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Azhagan Azhagi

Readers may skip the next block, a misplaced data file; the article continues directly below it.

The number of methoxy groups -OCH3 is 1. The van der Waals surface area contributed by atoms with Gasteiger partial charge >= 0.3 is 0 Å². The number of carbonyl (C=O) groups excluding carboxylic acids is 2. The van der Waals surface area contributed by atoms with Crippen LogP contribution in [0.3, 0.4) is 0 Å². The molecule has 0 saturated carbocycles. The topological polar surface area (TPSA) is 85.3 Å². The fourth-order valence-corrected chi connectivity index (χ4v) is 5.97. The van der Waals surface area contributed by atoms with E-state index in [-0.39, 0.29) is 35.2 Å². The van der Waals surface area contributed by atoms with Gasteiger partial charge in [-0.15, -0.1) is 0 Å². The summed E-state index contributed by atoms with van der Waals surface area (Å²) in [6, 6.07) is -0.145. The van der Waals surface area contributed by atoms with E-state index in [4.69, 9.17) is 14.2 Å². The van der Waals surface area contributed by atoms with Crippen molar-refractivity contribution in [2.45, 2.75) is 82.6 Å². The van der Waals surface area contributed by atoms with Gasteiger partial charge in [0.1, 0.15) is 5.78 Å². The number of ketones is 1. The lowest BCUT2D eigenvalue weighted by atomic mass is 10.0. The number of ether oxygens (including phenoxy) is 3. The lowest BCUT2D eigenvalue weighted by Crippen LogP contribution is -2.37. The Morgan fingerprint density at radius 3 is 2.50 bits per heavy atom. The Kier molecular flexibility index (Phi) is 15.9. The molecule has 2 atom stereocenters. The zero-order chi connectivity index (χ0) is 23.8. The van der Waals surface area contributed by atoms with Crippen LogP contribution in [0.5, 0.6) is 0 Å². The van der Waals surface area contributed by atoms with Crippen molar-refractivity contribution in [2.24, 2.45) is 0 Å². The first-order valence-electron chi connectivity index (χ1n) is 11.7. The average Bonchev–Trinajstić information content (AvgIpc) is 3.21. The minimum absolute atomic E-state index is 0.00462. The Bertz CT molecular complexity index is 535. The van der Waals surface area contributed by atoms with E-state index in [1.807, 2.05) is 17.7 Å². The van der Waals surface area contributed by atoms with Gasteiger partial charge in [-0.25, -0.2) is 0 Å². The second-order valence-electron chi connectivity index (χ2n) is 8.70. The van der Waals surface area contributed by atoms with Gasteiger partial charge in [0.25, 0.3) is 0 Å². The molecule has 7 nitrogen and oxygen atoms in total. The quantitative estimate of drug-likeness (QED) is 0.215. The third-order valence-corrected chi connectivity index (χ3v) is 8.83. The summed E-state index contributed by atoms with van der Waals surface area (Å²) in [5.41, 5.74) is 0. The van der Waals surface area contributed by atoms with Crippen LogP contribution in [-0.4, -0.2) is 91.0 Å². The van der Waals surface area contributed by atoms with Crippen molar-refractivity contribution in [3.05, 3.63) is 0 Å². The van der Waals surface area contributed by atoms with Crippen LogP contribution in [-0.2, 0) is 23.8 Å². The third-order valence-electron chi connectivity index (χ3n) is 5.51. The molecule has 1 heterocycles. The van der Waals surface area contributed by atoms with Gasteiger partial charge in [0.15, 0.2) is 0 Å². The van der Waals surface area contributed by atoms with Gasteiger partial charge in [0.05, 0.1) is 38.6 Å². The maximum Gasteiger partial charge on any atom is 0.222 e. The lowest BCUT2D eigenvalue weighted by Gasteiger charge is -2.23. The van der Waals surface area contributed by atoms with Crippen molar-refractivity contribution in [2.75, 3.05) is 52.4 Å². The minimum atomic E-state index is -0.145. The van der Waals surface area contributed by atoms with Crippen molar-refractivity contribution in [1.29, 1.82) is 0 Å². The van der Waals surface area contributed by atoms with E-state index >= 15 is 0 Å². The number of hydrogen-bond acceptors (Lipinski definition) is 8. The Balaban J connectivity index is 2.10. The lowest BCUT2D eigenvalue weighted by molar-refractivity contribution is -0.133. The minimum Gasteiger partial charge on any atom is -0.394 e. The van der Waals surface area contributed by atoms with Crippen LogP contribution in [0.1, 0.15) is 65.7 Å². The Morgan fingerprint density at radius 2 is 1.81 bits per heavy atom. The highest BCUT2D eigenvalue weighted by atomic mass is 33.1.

Appearing on a television channel and basking in that fame is any average person's dream. When Azhagan Azhagi unveils itself as one weaving around a talent hunt show, you think it is an exciting moment for Tamil cinema . Who knows, maybe director Nanda Periyasamy will give us a racy version of the American television serial, '30 seconds to fame' . Unfortunately, that does not happen and you are made to sit through a torturous first half. The story simply does not move forward at all, and you are treated to the single theme of random villagers appearing for a screen test for the talent show. In the second half, the director throws in a couple of different angles-including cheating, kidnapping and finally even mental illness, but by then you have such a headache that you cant be bothered anymore. The screechy, high pitched dubbing of the heroine is a further aggravation. Selva (Jack) and his crew including Rani (Aarthi) , supposedly representing a TV channel, announce a talent hunt in the village, where the winner will be showcased on TV. Every village stereotype queues up as well Rathinavel (A venkatesh), a cop. How can the heroine Jothi (Aarushi) resist this opportunity? After all she is a house help in a foster house where the son is a death row convict (we don't know his crime). The convict's parents want their son to father a child before he is hanged and decide to get Jothi married to him, after their henchman Ravi Mariya comes up with the idea . Unaware of this, Jothi dreams of making it big on television and she steals out of home at night to appear for the screen test, and Selva falls in love with her. It's only in the second half that the director tries to stir up a cocktail of plots. Rathinavel finds out that Selva and his crew are petty thieves, and possible vehicle thieves. Jothi runs away with Selva and the troupe, while her foster parents are on her tail. Meanwhile three bandits are sprung on the hero as well as the audience, and they confess their crime on camera! There are at least three climaxes, and each time you think the film will end here, it drags further on. In between there are over six songs, and although 'Nenjil Ninaipathu ellam' is passable, you are not in the mood for a song, thank you. Wonder who has done the dubbing for Selva, the Tamil diction leaves a lot to be desired. But these are minor defects. There is no single actor who can lift the film up. The lead pair is just average. This is Nanda Periyasamy's third film-after Oru Kallooriyin Kadhai and Mathi Yosi. His story lacks strength and his screen play has no sense of direction. It is sad that he cannot be bothered to do his home work. After the 2001 fire in Erwadi mental asylum in which a number of chained patients died, a Supreme Court nominated commission directed that the mentally ill should not be chained. However, in the film the inmates are shown chained. G Sasikumar' editing could have been better, in many places the cuts and swipes are glaring.

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